Sunday, October 8, 2017

Why can’t we legislate against guns? Some observations about American dysfunction.

This image was taken from an article on CNN Politics.

Tribune newspapers recently asked me to comment on what we could do about guns after Las Vegas. April Baumgarten, the author, did a nice job (thank you April!), but I knew that given space limitations, she could only include a small portion of what I said. Here is my elaboration—an extended explanation of what I was trying to say.

We are living in extreme times. Discussing the possibility that maybe someone might submit legislation to limit a gun accessory is now considered a major breakthrough. Republicans and the NRA are suggesting that they might be open to limiting the “bump stock,” an add-on that makes a legal semi-automatic weapon operate as if it were an illegal automatic one. This is good, I guess. I hope it happens. It is just that doing so is the legislative equivalent of curing gangrene of the leg by giving the patient a new sock. It does nothing to solve the actual problem.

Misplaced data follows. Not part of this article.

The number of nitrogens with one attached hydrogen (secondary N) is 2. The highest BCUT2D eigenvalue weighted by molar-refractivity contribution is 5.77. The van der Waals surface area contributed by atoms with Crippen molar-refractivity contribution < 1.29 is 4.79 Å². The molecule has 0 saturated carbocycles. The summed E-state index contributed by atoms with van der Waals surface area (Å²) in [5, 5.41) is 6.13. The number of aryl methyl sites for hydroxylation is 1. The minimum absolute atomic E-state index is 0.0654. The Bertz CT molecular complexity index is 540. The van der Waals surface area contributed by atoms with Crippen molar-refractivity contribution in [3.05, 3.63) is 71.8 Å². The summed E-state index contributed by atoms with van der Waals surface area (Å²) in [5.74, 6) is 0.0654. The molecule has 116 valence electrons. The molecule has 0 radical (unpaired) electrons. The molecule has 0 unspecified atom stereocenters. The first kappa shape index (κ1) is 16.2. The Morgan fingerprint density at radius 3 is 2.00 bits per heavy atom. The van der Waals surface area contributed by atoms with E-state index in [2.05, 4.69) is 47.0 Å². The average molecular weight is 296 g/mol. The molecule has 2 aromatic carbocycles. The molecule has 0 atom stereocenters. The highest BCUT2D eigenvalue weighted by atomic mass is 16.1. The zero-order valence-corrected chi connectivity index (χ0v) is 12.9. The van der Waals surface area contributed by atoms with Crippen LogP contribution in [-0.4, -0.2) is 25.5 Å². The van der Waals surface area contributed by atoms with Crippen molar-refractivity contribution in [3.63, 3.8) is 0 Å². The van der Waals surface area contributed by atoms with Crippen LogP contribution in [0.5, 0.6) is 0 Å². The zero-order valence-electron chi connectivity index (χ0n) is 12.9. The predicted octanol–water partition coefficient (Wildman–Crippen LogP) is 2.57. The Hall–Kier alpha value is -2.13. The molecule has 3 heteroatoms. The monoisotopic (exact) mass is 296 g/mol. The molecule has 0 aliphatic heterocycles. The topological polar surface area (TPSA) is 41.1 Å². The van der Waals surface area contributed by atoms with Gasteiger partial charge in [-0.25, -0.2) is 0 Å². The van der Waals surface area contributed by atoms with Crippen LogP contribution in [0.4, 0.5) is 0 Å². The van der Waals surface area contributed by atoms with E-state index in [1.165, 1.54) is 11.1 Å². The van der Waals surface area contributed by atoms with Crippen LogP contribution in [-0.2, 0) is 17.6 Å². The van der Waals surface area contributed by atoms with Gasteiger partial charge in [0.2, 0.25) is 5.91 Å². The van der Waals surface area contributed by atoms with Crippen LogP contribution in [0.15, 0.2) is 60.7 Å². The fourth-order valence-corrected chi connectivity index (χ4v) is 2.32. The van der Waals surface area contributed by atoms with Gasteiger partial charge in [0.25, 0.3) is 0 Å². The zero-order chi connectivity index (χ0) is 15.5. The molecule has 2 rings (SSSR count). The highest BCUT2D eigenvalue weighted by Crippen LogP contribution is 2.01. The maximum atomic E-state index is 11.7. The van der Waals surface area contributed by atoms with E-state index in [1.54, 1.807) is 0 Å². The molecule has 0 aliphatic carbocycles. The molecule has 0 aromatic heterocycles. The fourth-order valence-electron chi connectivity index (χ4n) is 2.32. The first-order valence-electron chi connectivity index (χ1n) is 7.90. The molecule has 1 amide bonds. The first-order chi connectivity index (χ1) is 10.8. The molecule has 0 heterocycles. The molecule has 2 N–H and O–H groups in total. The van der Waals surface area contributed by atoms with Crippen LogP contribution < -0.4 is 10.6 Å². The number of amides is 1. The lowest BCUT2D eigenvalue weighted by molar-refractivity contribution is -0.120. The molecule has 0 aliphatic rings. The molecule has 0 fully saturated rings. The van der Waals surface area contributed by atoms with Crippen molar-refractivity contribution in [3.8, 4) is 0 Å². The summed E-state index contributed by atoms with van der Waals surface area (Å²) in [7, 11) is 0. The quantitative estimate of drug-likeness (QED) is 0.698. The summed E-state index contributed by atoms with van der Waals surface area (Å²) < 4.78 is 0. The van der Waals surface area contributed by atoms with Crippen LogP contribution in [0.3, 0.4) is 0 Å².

As much as I hope for tougher gun laws, the fact of the matter is that culturally, we are not ready to consider meaningful change. Our gun fetishism is both a cause and consequence of national dysfunctions. We are not doing what we should be as families, communities, self-governors, and citizens of the world. We are failing our own democracy. We need to change the way we think, act, and speak politically before any solution can be genuinely proffered, let alone achieved. In this spirit, I offer these observations of what we, as a country, ought to emphasize.